Results 1  10
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20
Hierarchical Latent Class Models for Cluster Analysis
 Journal of Machine Learning Research
, 2002
"... Latent class models are used for cluster analysis of categorical data. Underlying such a model is the assumption that the observed variables are mutually independent given the class variable. A serious problem with the use of latent class models, known as local dependence, is that this assumption is ..."
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Cited by 46 (12 self)
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Latent class models are used for cluster analysis of categorical data. Underlying such a model is the assumption that the observed variables are mutually independent given the class variable. A serious problem with the use of latent class models, known as local dependence, is that this assumption is often untrue. In this paper we propose hierarchical latent class models as a framework where the local dependence problem can be addressed in a principled manner. We develop a searchbased algorithm for learning hierarchical latent class models from data. The algorithm is evaluated using both synthetic and realworld data.
Learning Module Networks
, 2003
"... Methods for learning Bayesian networks can discover dependency structure between observed variables. Although these methods are useful in many applications, they run into computational and statistical problems in domains that involve a large number of variables. In this paper, we ..."
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Cited by 44 (4 self)
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Methods for learning Bayesian networks can discover dependency structure between observed variables. Although these methods are useful in many applications, they run into computational and statistical problems in domains that involve a large number of variables. In this paper, we
Learning hidden variable networks: The information bottleneck approach
 Journal of Machine Learning Research
, 2005
"... A central challenge in learning probabilistic graphical models is dealing with domains that involve hidden variables. The common approach for learning model parameters in such domains is the expectation maximization (EM) algorithm. This algorithm, however, can easily get trapped in suboptimal local ..."
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Cited by 23 (0 self)
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A central challenge in learning probabilistic graphical models is dealing with domains that involve hidden variables. The common approach for learning model parameters in such domains is the expectation maximization (EM) algorithm. This algorithm, however, can easily get trapped in suboptimal local maxima. Learning the model structure is even more challenging. The structural EM algorithm can adapt the structure in the presence of hidden variables, but usually performs poorly without prior knowledge about the cardinality and location of the hidden variables. In this work, we present a general approach for learning Bayesian networks with hidden variables that overcomes these problems. The approach builds on the information bottleneck framework of Tishby et al. (1999). We start by proving formal correspondence between the information bottleneck objective and the standard parametric EM functional. We then use this correspondence to construct a learning algorithm that combines an informationtheoretic smoothing term with a continuation procedure. Intuitively, the algorithm bypasses local maxima and achieves superior solutions by following a continuous path from a solution of, an easy and smooth, target function, to a solution of the desired likelihood function. As we show, our algorithmic framework allows learning of the parameters as well as the structure of a network. In addition, it also allows us to introduce new hidden variables during model selection and learn their cardinality. We demonstrate the performance of our procedure on several challenging reallife data sets.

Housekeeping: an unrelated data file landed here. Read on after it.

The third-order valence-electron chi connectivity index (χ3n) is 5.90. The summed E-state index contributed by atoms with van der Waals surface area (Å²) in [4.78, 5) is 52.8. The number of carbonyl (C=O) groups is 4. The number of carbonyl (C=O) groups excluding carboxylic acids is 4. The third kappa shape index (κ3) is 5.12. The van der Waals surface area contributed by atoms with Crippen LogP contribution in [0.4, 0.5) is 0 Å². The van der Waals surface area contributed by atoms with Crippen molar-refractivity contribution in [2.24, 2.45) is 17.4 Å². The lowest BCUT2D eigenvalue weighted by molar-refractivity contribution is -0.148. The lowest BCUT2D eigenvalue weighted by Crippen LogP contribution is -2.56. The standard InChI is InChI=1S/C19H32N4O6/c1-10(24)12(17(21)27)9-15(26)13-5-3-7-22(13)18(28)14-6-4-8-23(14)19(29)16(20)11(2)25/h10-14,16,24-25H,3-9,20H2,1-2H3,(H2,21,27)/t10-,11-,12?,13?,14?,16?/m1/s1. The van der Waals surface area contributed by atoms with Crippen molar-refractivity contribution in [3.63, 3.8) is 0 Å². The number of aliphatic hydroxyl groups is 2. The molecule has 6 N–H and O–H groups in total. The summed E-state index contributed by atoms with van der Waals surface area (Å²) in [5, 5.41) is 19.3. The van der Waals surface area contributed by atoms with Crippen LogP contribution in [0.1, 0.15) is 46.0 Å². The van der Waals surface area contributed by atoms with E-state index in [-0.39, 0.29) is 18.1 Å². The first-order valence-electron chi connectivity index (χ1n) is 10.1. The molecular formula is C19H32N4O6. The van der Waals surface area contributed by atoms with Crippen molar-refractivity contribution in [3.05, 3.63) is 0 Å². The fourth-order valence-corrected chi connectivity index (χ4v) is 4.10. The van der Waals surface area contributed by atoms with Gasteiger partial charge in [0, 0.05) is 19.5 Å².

Latent Tree Models and Approximate Inference in Bayesian Networks
 TO APPEAR, AAAI08
, 2008
"... We propose a novel method for approximate inference in Bayesian networks (BNs). The idea is to sample data from a BN, learn a latent tree model (LTM) from the data offline, and when online, make inference with the LTM instead of the original BN. Because LTMs are treestructured, inference takes line ..."
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Cited by 12 (4 self)
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We propose a novel method for approximate inference in Bayesian networks (BNs). The idea is to sample data from a BN, learn a latent tree model (LTM) from the data offline, and when online, make inference with the LTM instead of the original BN. Because LTMs are treestructured, inference takes linear time. In the meantime, they can represent complex relationship among leaf nodes and hence the approximation accuracy is often good. Empirical evidence shows that our method can achieve good approximation accuracy at low online computational cost.
Fast state discovery for HMM model selection and learning
 In Proc. Int’l Conference on Artificial Intelligence and Statistics
, 2007
"... Choosing the number of hidden states and their topology (model selection) and estimating model parameters (learning) are important problems for Hidden Markov Models. This paper presents a new statesplitting algorithm that addresses both these problems. The algorithm models more information about th ..."
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Cited by 11 (3 self)
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Choosing the number of hidden states and their topology (model selection) and estimating model parameters (learning) are important problems for Hidden Markov Models. This paper presents a new statesplitting algorithm that addresses both these problems. The algorithm models more information about the dynamic context of a state during a split, enabling it to discover underlying states more effectively. Compared to previous topdown methods, the algorithm also touches a smaller fraction of the data per split, leading to faster model search and selection. Because of its efficiency and ability to avoid local minima, the statesplitting approach is a good way to learn HMMs even if the desired number of states is known beforehand. We compare our approach to previous work on synthetic data as well as several realworld data sets from the literature, revealing significant improvements in efficiency and testset likelihoods. We also compare to previous algorithms on a signlanguage recognition task, with positive results. 1